Our heavy investments in Prime, AWS, Kindle, digital media, and customer experience in general strike some as too generous, shareholder indifferent, or even at odds with being a for-profit company. “Amazon, as far as I can tell, is a charitable organization being run by elements of the investment community for the benefit of consumers,” writes one outside observer. But I don’t think so. To me, trying to dole out improvements in a just-in-time fashion would be too clever by half. It would be risky in a world as fast-moving as the one we all live in. More fundamentally, I think long-term thinking squares the circle. Proactively delighting customers earns trust, which earns more business from those customers, even in new business arenas. Take a long-term view, and the interests of customers and shareholders align.

As I write this, our recent stock performance has been positive, but we constantly remind ourselves of an important point – as I frequently quote famed investor Benjamin Graham in our employee all-hands meetings – “In the short run, the market is a voting machine but in the long run, it is a weighing machine.” We don’t celebrate a 10% increase in the stock price like we celebrate excellent customer experience. We aren’t 10% smarter when that happens and conversely aren’t 10% dumber when the stock goes the other way. We want to be weighed, and we’re always working to build a heavier company.

As proud as I am of our progress and our inventions, I know that we will make mistakes along the way – some will be self-inflicted, some will be served up by smart and hard-working competitors. Our passion for pioneering will drive us to explore narrow passages, and, unavoidably, many will turn out to be blind alleys. But – with a bit of good fortune – there will also be a few that open up into broad avenues.

I am incredibly lucky to be a part of this large team of outstanding missionaries who value our customers as much as I do and who demonstrate that every day with their hard work. As always, I attach a copy of our original 1997 letter. Our approach remains the same, and it’s still Day 1.

 

LOGO
Jeffrey P. Bezos
Founder and Chief Executive Officer
Amazon.com, Inc.
April 2013

Read more: http://www.businessinsider.com/amazons-letter-to-shareholders-2013-4#ixzz2l2kNhvqM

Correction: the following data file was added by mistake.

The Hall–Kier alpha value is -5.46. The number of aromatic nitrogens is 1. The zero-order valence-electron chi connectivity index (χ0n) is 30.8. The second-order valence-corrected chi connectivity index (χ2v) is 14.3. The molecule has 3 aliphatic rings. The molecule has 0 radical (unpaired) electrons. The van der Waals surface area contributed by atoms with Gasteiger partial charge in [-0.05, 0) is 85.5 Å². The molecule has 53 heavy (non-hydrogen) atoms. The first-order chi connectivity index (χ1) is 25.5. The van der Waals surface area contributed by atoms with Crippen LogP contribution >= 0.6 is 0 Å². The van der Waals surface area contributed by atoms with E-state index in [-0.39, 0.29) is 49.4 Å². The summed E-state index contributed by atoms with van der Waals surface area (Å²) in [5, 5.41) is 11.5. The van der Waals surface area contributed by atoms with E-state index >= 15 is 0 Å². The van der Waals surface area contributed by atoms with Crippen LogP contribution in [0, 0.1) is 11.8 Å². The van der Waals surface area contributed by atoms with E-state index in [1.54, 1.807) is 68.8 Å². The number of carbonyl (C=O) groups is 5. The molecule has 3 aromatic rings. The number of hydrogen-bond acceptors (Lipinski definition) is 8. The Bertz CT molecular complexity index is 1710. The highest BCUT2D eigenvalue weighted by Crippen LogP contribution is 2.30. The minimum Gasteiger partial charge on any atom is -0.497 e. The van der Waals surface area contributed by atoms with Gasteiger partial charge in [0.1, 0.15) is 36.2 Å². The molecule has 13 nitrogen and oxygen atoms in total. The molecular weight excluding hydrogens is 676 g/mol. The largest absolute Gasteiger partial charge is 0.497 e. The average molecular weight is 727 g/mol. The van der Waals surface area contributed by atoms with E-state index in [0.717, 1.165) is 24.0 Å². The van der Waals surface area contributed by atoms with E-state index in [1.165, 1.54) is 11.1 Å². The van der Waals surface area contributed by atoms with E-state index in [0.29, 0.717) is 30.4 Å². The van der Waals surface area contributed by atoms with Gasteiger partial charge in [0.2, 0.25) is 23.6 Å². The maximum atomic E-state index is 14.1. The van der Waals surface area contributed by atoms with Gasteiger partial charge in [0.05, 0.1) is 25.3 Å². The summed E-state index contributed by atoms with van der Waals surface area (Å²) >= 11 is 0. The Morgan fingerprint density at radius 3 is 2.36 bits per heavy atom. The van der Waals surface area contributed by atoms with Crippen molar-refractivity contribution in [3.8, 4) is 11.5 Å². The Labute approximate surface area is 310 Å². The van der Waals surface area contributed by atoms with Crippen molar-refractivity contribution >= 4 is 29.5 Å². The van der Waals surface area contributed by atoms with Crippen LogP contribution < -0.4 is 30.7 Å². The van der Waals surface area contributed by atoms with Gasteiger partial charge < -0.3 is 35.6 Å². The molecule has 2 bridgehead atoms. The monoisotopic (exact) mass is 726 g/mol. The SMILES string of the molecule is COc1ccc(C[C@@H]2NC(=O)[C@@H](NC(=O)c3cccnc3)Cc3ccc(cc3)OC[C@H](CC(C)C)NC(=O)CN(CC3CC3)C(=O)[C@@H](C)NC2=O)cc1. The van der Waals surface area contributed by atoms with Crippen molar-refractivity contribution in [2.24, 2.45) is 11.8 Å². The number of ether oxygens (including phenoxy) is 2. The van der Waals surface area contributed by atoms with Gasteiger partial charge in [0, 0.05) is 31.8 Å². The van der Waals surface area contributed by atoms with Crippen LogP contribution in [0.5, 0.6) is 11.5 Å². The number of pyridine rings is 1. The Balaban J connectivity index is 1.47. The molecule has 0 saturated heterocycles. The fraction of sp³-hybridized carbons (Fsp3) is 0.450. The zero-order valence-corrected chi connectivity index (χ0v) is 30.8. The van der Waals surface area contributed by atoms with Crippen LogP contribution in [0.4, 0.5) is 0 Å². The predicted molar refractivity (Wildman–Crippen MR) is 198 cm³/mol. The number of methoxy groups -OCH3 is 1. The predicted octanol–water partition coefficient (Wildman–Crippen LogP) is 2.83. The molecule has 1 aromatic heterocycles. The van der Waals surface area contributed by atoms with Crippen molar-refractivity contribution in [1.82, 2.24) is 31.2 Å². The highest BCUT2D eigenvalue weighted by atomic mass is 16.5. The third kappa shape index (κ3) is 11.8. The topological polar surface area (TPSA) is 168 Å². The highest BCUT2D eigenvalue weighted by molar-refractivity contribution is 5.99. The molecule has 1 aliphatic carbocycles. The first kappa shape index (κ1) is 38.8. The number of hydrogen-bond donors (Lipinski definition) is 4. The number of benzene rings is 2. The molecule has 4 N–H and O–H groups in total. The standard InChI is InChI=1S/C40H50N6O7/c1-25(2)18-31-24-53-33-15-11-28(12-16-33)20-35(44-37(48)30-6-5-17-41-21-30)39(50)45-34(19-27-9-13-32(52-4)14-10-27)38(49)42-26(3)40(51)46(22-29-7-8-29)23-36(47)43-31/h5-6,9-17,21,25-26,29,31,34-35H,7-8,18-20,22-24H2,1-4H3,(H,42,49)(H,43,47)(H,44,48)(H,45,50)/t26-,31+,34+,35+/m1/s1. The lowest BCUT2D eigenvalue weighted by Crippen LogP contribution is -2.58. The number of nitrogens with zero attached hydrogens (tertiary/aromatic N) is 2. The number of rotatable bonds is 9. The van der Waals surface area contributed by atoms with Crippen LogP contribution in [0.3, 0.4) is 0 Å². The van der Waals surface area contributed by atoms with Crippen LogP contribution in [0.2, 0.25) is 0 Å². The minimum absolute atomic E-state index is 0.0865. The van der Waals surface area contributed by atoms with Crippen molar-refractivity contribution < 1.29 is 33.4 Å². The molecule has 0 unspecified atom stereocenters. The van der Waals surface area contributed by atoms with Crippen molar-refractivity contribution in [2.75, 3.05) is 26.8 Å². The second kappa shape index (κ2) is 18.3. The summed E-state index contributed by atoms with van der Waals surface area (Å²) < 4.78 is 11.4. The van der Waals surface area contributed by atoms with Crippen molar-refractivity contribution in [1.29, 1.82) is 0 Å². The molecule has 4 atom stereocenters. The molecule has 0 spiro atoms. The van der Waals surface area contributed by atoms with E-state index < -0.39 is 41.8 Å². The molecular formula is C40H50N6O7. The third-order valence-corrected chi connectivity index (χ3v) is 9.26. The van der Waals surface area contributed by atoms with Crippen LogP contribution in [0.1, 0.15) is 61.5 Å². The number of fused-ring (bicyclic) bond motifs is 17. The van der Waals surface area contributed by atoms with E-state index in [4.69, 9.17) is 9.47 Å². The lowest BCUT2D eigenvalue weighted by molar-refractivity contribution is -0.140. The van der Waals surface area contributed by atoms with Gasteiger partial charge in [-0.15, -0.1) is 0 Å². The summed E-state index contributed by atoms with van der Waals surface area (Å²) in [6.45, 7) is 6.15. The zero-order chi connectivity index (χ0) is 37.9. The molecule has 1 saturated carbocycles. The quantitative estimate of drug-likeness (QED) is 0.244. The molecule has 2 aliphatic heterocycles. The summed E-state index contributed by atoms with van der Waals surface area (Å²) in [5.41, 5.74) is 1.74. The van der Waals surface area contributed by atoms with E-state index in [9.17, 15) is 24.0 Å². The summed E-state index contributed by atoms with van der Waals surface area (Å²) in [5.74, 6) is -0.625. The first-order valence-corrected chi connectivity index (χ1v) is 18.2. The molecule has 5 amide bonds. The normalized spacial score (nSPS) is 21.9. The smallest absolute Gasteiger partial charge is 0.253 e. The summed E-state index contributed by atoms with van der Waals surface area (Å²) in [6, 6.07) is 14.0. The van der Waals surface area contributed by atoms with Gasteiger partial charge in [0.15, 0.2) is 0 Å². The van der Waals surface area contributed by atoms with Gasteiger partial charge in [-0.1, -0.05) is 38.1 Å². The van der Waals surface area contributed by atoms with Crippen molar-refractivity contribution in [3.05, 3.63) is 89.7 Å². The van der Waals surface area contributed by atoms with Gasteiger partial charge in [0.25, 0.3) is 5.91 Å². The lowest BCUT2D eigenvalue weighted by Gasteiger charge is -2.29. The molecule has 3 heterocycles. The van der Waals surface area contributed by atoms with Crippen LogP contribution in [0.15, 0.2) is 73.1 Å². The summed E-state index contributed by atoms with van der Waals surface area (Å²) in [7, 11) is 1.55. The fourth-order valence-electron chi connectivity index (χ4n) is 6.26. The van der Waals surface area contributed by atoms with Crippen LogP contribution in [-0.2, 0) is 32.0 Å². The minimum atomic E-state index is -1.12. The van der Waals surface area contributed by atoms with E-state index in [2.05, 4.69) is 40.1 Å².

Wating for the Great Leap Forward

November is National Blog Post Month (NaBloPoMo). This post is part of my post-a-day challenge. I have picked a theme for the challenge: song titles. These songs have been featured on live albums from KEXP (an awesome alternative radio station in Seattle), so at a minimum you will hear some great music.

The past year has been a time unlike any other in my life. I’ve been working so hard to create change and deliver results. A year ago I would have expected my efforts to have paid off in spades by now. The humble coconut has helped me to rethink my expectations.

It would be difficult to visit a tropical isle without seeing a few coconut palm trees. The trees stand tall, rising to over thirty feet. The fruit of the tree is heavy, since a full sized coconut can weigh three pounds. Almost every part of the fruit could be used for something. The coconut palm will produce over thirty coconuts a year – almost 100 pounds of fruit. To summarize, the coconut palm produces a lot of fruit and the fruit is highly valuable. But here’s the catch – it takes time. Coconut palms don’t bear fruit immediately. It takes 7 years for a coconut palm tree to bear any fruit.

Imagine that you have planted a coconut tree outside of your beach house. It is growing taller and taller. You can see evidence that it will one day bear fruit, but at the present time you cannot see any coconuts. What would you do?

Naturally, you would continue to nurture the tree and watch it grow. This progression towards fruit is slow and steady. There is no great leap forward. Just daily progression towards fruit.

I had the pleasure of meeting with Suzanne Pellican in June of this past year. I was introduced to her by some of my friends at the d.school. Suzanne and her colleagues at Intuit created a group called Innovation Catalysts and have done some amazing things with innovation and design thinking. (My friend Roger Martin tells the story here in the Harvard Business Review.)

I sat down for coffee at Intuit’s headquarters in Mountain View and began to tell her about some of my experiences over the past year. I told her about my life changing experiences at the d.school and how we were starting to implement design thinking. I mentioned the small wins we were seeing with behavior and culture shifts. She smiled the entire time I talked. I was a newly planted tree and I desperately wanted to bear some fruit. And then Suzanne gives me a reality check.